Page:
§ MR. WHALLEY
said, he wished to ask the Under Secretary of State for the Colonies a Question with reference to the following:—In a letter of Sir Alexander T. Galt, a Member of the Parliament of Canada, published in "The Canadian News" of the 17th of March instant, he states his belief that the policy of Independence for that Colony "had been arrived at by the Imperial Government;" and in a speech recently delivered by that gentleman in the Canadian Parliament, the report of which appears in the same newspaper, he states that the distinction of knighthood had been conferred upon him in pursuance of a Correspondence between him and the Government, wherein he avowed himself to be in favour of that policy, and that he was satisfied that such was "the policy desired by the Imperial Government," and that, in so far as his loyalty might be questioned, "he stood upon the same ground as the Ministers of the Crown in England;" whether the Correspondence so referred to by Sir Alexander T. Galt, is in the possession of the Government, and whether there is any objection to produce the same?
§ MR. MONSELL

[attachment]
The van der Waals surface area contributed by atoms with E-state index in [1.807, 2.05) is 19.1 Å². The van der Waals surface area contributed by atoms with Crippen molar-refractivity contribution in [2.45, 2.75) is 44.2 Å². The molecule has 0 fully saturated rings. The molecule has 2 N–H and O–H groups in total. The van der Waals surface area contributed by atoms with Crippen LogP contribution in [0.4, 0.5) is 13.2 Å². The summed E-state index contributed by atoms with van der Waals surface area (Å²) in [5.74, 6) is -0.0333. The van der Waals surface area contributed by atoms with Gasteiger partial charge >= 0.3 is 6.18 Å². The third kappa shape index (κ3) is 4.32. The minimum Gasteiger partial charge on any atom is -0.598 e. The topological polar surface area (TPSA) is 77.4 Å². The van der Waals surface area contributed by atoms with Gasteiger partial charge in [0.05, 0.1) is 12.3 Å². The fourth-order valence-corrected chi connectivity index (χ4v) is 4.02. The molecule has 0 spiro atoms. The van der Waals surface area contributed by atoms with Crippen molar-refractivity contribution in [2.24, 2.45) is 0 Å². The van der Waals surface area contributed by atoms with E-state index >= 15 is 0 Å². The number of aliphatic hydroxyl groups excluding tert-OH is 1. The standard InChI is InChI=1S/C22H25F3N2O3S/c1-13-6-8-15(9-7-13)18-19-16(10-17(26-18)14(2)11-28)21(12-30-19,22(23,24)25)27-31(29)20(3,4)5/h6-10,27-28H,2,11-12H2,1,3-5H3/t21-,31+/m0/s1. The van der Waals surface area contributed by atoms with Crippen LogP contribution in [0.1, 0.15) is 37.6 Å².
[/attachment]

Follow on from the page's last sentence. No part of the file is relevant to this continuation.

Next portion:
said, in reply, that the Correspondence to which the hon. Gentleman referred could not possibly be laid on the table of the House. He 325 thought, however, that by reading the reply made by his noble Friend Earl Granville to Sir Alexander T. Galt he should give the hon. Gentleman the information which he required. His noble Friend said—I have only one objection to authorizing you to publish a copy of my private letter to Sir John Young of the 19th of June. It would establish a precedent which might, in other circumstances, be inconvenient, if a liability was admitted to produce a private letter from the Secretary of State to the Governor because the latter had communicated is confidentially to a third person, as Sir John Young did to you with perfect propriety in this case. I had previously obtained the Queen's permission to offer you the Knight Commandership of St. Michael and St. George, with a view of paying a compliment to the Dominion in the person of one of its most distinguished statesmen. I was not then aware of the views which you entertained respecting the possible future of the Confederation. Sir John Young forwarded to me the letter in which, giving your reasons for it, you stated your opinion that the Confederation of the British North American Provinces was a measure which must ultimately lead to their separation from Great Britain; that it could not be the policy of England, and was certainly not the desire of the people of the Dominion, to become annexed to the United States; and that the best course to avoid it was to encourage the Canadian people to look forward to independence in the future; and you added your belief that 'the existing relations would be safer and more durable if the future state were clearly recognized and, if possible, a term fixed therefor,' it being the interest of the Canadians and your own desire to postpone the event, and to avail yourselves of the moral and physical support of Great Britain as long as possible. You thought that these views ought not to be regarded as detracting from your duty as a subject of the Queen; but you did not like to accept the distinction unless those opinions were known to those who made the offer, and you asked that the communication might be considered confidential, as you did not wish to pledge yourself to a policy which events might cause you to modify. In reply, I requested Sir John Young to inform you how much pleased I was with the honourable spirit of your letter, and to add that I did not consider your statement precluded a Minister of the Crown from offering you a well-deserved honour from the Queen.